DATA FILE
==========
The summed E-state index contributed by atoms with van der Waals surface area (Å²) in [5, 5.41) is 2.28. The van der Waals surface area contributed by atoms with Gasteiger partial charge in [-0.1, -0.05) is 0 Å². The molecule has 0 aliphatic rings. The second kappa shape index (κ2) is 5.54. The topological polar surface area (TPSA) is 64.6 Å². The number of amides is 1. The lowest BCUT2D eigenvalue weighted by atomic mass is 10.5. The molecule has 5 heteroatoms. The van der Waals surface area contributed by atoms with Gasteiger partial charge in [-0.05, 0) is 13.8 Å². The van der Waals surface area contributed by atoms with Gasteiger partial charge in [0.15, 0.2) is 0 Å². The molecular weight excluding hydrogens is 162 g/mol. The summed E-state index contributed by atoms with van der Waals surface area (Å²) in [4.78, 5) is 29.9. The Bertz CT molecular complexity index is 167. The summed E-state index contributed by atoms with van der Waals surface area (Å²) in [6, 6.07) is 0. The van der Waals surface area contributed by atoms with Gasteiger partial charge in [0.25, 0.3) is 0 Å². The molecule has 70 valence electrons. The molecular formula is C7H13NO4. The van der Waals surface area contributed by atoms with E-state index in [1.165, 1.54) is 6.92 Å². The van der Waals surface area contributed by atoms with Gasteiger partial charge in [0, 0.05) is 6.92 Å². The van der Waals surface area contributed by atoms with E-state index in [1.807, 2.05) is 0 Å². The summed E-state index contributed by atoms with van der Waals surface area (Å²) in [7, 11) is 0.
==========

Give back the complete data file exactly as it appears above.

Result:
The summed E-state index contributed by atoms with van der Waals surface area (Å²) in [5, 5.41) is 2.28. The van der Waals surface area contributed by atoms with Gasteiger partial charge in [-0.1, -0.05) is 0 Å². The molecule has 0 aliphatic rings. The second kappa shape index (κ2) is 5.54. The topological polar surface area (TPSA) is 64.6 Å². The number of amides is 1. The lowest BCUT2D eigenvalue weighted by atomic mass is 10.5. The molecule has 5 heteroatoms. The van der Waals surface area contributed by atoms with Gasteiger partial charge in [-0.05, 0) is 13.8 Å². The van der Waals surface area contributed by atoms with Gasteiger partial charge in [0.15, 0.2) is 0 Å². The molecular weight excluding hydrogens is 162 g/mol. The summed E-state index contributed by atoms with van der Waals surface area (Å²) in [4.78, 5) is 29.9. The Bertz CT molecular complexity index is 167. The summed E-state index contributed by atoms with van der Waals surface area (Å²) in [6, 6.07) is 0. The van der Waals surface area contributed by atoms with Gasteiger partial charge in [0.25, 0.3) is 0 Å². The molecule has 70 valence electrons. The molecular formula is C7H13NO4. The van der Waals surface area contributed by atoms with E-state index in [1.165, 1.54) is 6.92 Å². The van der Waals surface area contributed by atoms with Gasteiger partial charge in [0, 0.05) is 6.92 Å². The van der Waals surface area contributed by atoms with E-state index in [1.807, 2.05) is 0 Å². The summed E-state index contributed by atoms with van der Waals surface area (Å²) in [7, 11) is 0.